|Current selected tag: 'music compilation'. Clear.|
Your new post is loading...
Your new post is loading...
Robin Good's insight:
OnePlaylist.fm is a new web app which allows you to search YouTube videos and the full Spotify catalog for music tracks and video clips and to collect your preferred ones into shareable playists.
You can also import existing playlists straight from YouTube and Spotify. Not only. Once you have created a playlist, you can synch it with your account on YouTube, Spotify, Rdio, Deezer and many other music services.
Newly created playlists can be set to private or public. Public playlists can be shared on social media, embedded on other web sites, and are always published to a dedicated playlist web page that integrates a video player, all the clips in the playlist, related playlists, and a public analytics chart showing views and Facebook shares for that specific playlist.
The service is powered by Spotify.
My comment: Excellent video and music playlist maker. Powerful and speedy search function makes it easy to find any video or track and to arrange it into a publishable playlist. Excellent solution to create/curate valuable, unique and immediately useful content for your audience.
Free to use.
Try it out now: http://oneplaylist.fm/
Example of a published playist page: http://oneplaylist.fm/playlists/beach-house-chillout
Video demo: http://youtu.be/VA96RiIwfyc
Robin Good: Mixtaping.fm is a new free web service which allows anyone to put together their virtual 60-mins virtual music compilations.
Just like in the old music cassette times, compilations are made of two 30-mins sides, and differently than back then, you can throw in just about any song, track or artist that comes to mind, thanks to the integrated music search engine that Mixtaping.fm provides.
Covers can be personalized, and the service let's you see in real-time how much space your using up with each song you add. Final mixtapes can be easily shared on social media or embedded on your site/blog.
Free to use.
Try it out now: http://mixtaping.fm/
Robin Good: Music playlists are the best means to support the discovery of music, new and old, and the most effective for any music lover to find and appreciate the very music he likes. Beyond the tradition of artists and stars there is a future of music streams and playlists tailored to very specific tastes, genres and styles.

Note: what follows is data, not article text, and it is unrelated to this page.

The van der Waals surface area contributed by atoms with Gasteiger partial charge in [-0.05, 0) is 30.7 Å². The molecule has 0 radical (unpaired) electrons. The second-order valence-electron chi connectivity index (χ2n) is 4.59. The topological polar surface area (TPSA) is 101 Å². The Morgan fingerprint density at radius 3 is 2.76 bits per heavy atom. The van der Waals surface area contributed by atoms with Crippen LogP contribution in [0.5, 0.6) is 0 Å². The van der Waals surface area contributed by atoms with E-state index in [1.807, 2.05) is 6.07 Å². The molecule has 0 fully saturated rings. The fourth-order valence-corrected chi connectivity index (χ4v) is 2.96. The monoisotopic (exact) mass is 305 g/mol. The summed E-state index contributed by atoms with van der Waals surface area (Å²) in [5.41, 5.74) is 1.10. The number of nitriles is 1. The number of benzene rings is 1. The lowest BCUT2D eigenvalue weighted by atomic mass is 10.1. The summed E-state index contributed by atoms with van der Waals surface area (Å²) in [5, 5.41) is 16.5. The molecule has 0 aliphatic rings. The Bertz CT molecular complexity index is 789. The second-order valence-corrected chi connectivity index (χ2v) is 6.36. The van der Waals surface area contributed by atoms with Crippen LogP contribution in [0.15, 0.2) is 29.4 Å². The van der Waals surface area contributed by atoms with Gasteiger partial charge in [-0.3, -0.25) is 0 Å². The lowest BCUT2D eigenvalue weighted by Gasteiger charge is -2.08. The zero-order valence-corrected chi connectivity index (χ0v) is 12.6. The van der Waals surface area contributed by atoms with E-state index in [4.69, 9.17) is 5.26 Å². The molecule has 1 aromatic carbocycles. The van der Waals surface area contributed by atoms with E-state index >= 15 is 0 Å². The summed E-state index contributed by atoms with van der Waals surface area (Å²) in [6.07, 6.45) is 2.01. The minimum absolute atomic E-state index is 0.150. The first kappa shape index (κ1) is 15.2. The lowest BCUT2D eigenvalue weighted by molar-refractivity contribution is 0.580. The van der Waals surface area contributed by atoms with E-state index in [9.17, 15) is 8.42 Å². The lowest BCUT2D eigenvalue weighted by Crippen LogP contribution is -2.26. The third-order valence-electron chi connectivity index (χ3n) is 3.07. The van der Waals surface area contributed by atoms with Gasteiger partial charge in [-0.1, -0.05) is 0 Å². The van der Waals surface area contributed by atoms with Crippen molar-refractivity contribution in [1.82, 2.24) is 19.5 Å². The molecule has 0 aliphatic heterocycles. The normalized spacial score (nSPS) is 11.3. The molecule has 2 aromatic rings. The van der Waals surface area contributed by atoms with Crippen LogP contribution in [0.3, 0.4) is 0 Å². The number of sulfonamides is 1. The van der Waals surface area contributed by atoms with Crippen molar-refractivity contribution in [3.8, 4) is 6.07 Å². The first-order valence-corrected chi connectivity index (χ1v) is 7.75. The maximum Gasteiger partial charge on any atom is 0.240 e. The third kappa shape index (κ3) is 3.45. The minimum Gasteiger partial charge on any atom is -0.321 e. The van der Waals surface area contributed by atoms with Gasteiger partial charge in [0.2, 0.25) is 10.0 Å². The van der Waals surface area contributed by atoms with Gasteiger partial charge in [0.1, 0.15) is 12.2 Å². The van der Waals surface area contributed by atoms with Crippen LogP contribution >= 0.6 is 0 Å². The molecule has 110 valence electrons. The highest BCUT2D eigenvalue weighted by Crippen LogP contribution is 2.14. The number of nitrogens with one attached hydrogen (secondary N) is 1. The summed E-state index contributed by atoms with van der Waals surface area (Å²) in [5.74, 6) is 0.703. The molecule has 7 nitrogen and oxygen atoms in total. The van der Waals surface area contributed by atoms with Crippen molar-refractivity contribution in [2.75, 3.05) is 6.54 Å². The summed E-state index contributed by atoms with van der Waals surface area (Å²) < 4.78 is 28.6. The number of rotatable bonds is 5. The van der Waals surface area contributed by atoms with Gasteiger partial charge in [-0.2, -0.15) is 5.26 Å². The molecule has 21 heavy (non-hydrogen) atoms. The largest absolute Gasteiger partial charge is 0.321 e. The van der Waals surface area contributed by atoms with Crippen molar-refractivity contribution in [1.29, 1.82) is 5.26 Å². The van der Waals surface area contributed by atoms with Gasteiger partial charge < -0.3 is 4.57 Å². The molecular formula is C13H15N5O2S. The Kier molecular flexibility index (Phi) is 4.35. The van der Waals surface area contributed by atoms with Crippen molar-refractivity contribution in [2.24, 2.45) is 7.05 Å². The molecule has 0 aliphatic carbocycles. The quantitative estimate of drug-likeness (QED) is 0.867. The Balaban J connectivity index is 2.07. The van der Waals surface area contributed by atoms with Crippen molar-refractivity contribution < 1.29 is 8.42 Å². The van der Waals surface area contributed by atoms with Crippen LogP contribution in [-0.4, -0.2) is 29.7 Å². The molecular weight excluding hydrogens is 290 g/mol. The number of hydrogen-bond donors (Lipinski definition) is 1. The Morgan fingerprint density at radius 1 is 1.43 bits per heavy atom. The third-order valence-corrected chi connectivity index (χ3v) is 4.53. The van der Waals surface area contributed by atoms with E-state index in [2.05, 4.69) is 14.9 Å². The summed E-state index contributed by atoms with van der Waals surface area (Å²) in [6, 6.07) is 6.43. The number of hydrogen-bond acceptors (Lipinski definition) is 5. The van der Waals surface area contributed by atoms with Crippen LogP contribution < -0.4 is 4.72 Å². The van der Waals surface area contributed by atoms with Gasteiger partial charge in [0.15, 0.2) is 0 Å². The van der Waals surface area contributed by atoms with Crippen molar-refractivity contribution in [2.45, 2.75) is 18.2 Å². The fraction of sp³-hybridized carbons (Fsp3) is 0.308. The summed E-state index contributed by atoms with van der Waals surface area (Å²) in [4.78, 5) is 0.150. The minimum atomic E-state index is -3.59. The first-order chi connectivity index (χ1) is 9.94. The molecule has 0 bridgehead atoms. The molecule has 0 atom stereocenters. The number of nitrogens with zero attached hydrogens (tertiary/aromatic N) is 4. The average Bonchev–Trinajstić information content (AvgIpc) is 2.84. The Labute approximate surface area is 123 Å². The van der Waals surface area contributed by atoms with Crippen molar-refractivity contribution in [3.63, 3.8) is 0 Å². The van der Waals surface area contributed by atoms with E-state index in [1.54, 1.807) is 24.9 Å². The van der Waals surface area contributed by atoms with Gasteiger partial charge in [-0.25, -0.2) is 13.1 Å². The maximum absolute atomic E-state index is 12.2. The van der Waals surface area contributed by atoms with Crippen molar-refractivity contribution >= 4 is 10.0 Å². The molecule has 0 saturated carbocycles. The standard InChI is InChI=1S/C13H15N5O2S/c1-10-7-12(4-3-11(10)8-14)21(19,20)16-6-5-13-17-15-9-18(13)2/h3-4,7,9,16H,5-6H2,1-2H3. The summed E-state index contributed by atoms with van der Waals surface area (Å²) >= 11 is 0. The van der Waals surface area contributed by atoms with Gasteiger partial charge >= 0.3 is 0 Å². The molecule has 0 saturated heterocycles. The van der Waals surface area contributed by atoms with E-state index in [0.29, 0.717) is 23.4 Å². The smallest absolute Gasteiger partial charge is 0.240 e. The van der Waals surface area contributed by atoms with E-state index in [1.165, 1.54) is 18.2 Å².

You do not need to go much far to see that this is in fact already happening. Open iTunes and go within any of the radio sections to realize instantly how niche, curated channels / playlists are the positively the way forward.
While this article on PaidContent utilizes the transition from the album to the playlist as a mere introduction to a set of small complaints about Spotify ability to effectively let users organize their music, I find that this introduction is worth many times the rest of the article.
It may read as obvious stuff, but if you think about it, music curation (playlists created and made navigable in many different ways) are effectively a fantastic, powerful means to let more people discover and enjoy the very music they like the most, with the benefit of all parties involved (artist, listener, curator, middleman/recording company).
From the original article: "The album is dead, long live the playlist – the new primary container unit of music consumption.
iTunes Store’s disaggregation of the album in to its individual parts long ago allowed listeners to reassemble those parts to their own, not artists’, preference.
In fact, there is no more apt an emblem for how our generation can now curate and remix content of all kinds for itself than the music playlist.
But is this playlist-centric music universe pre-destined to be the best means of consumption today and going forward?"
I think it is, and nonetheless the author (Robert Andrews) has some respectful complaints about how Spotify lets you save and organize your music, I expect playlist creation and sharing tools to get greater traction as the preferred means to explore organize and make music more accessible to the very people who could appreciate it the most."